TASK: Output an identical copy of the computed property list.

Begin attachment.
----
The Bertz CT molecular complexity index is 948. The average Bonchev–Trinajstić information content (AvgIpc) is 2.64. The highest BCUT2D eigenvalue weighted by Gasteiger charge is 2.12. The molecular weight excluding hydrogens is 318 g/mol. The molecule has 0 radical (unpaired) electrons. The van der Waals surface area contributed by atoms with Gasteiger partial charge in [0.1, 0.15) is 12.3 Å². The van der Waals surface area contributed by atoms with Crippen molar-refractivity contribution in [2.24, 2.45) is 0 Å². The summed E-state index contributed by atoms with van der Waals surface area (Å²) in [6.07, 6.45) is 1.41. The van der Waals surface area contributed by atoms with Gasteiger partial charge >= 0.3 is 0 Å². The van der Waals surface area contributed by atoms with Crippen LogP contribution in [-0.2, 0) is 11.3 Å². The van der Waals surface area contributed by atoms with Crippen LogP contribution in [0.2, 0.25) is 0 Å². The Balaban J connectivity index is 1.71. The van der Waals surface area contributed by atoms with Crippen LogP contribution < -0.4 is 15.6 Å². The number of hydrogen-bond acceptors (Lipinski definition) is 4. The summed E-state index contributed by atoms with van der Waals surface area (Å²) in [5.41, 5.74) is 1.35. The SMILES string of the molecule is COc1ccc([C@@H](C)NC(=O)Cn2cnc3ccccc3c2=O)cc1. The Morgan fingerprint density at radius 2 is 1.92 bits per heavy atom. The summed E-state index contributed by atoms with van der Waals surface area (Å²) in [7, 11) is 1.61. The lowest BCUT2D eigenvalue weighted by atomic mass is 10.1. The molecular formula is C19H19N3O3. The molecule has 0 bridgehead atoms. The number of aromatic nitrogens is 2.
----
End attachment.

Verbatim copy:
The Bertz CT molecular complexity index is 948. The average Bonchev–Trinajstić information content (AvgIpc) is 2.64. The highest BCUT2D eigenvalue weighted by Gasteiger charge is 2.12. The molecular weight excluding hydrogens is 318 g/mol. The molecule has 0 radical (unpaired) electrons. The van der Waals surface area contributed by atoms with Gasteiger partial charge in [0.1, 0.15) is 12.3 Å². The van der Waals surface area contributed by atoms with Crippen molar-refractivity contribution in [2.24, 2.45) is 0 Å². The summed E-state index contributed by atoms with van der Waals surface area (Å²) in [6.07, 6.45) is 1.41. The van der Waals surface area contributed by atoms with Gasteiger partial charge >= 0.3 is 0 Å². The van der Waals surface area contributed by atoms with Crippen LogP contribution in [-0.2, 0) is 11.3 Å². The van der Waals surface area contributed by atoms with Crippen LogP contribution in [0.2, 0.25) is 0 Å². The Balaban J connectivity index is 1.71. The van der Waals surface area contributed by atoms with Crippen LogP contribution < -0.4 is 15.6 Å². The number of hydrogen-bond acceptors (Lipinski definition) is 4. The summed E-state index contributed by atoms with van der Waals surface area (Å²) in [5.41, 5.74) is 1.35. The SMILES string of the molecule is COc1ccc([C@@H](C)NC(=O)Cn2cnc3ccccc3c2=O)cc1. The Morgan fingerprint density at radius 2 is 1.92 bits per heavy atom. The summed E-state index contributed by atoms with van der Waals surface area (Å²) in [7, 11) is 1.61. The lowest BCUT2D eigenvalue weighted by atomic mass is 10.1. The molecular formula is C19H19N3O3. The molecule has 0 bridgehead atoms. The number of aromatic nitrogens is 2.